Other things that bothered me include the way Delphi was handled. Listen, I get that the whole message of the story is that we don’t have to be our (dead) parents, and that we should make our own path, but why does it feel like young women with dad issues are usually made to be villainous? I don’t know. There was something about the whole plotline that I found particularly unappealing. I guess she and Harry are supposed to represent two sides of the same coin in the whole “We’re orphans whose parents had big personalities” thing, and she’s also supposed to mirror Albus with respect to the “Famous Fathers” deal, but I wasn’t a big fan. There’s also her silver hair, which is pretty “My Immortal”-esque for a published work. Honestly.

I didn’t like Rose, but I would chalk that more up to grown men not knowing how to write girls (the older the female characters were, the better they were written, I think) than as a consequence of Rose. Maybe the goal had been to make her a mini-Hermione, but she just came off as being mean. Additionally, what was her actual function in this play besides being a perfunctory romance option for Scorpius? Which, by the way, another issue–did we need it? No. It would have been cooler for Rose to have actually been involved, even though the narrative made it very impossible for her to have any real role in the plot, then as whatever it was you’d call what they did.

All that considered, there were a few things that I really did like. What even was the Trolley Witch? I loved her. The blanket was a deus ex machina, but in the way that every “Harry Potter” book has one, and even if it was cheesy, I liked it. Harry’s dream sequences were solid and I wish that there were more of them. And Scorpius.

I love this boy.

Scorpius Malfoy is the best part of “Harry Potter and the Cursed Child.” He has some of the best lines, and he’s so endearing. His interactions with Albus and his motivations (primarily, helping his friend) are the some of the best parts of this play. I like that he has a thing when he speaks, where he’s like, “Okay, two points. One, etc,” because I could imagine him doing it through all the scenes that we don’t see as Albus approaches 4th year. He felt like a fully-fledged character even though he wasn’t really the protagonist. Scorpius is so likable. I wish every other character in this play felt as complete as Scorpius Malfoy did.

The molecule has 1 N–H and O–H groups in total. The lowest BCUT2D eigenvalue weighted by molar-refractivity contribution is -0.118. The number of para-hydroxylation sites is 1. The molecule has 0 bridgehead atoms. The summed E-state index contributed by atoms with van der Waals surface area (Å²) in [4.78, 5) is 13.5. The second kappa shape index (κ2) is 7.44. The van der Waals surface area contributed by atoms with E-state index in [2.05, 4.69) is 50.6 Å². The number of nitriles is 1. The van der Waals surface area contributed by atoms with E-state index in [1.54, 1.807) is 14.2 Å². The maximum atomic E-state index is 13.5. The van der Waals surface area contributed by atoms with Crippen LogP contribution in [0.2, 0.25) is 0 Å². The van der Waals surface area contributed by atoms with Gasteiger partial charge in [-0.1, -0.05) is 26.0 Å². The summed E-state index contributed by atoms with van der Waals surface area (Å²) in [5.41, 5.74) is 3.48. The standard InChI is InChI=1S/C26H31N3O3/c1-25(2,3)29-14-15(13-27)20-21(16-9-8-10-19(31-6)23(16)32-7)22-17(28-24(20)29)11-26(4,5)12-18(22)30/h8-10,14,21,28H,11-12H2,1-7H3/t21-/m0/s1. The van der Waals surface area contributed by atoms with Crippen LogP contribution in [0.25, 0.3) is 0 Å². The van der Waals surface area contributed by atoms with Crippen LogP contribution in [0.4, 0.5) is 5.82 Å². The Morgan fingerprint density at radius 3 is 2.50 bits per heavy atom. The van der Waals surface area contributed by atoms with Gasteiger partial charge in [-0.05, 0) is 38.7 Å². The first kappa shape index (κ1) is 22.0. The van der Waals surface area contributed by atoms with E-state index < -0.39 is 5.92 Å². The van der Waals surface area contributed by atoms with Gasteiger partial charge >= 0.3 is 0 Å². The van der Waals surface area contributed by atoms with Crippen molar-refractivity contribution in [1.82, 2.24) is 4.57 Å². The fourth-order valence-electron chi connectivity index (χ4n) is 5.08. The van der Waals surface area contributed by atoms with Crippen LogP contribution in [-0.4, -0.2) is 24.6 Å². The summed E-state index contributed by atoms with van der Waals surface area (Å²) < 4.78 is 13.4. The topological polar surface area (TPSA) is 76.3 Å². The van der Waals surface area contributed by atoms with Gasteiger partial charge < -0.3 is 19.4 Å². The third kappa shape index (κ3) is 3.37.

Some tech-specs regarding this book: I’m glad I didn’t have to pay the full price, and that my Barnes & Noble membership has really paid for itself. It’s only in hardcover right now, which means that you only have one option, and its list price is $32. Considering how much paper they waste with front matter and back matter and section divisions, you’re paying for a lot less content than you’d think with your first look at the book. Additionally, depending on which retailer you get it from, the condition might look a little banged up considering how many people are probably picking it up and putting it back down again trying to decide whether or not they actually want to buy the book. The lines are spaced enough apart that you can see clear divisions between the dialogue and the action, but again, because it’s a play, that means that if you think you’re going to be getting 300+ pages of content, you’re going to be disappointed.

In any case, I’m glad I bought it regardless of the price. I got what I paid for, and it was actually a pretty fun adventure. My opinion might be shaded by nostalgia for the thing I used to love; I think a person will never love anything as deeply as they did a thing when they were in middle school, and since Harry Potter is that for me, I’m always going to have some fondness in my heart after all for him.

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Author: jillboger

Part time writer. Editor-in-Chief for the Bridge volume 13, former EIC for The Odyssey at BSU. My glasses protect my secret identity.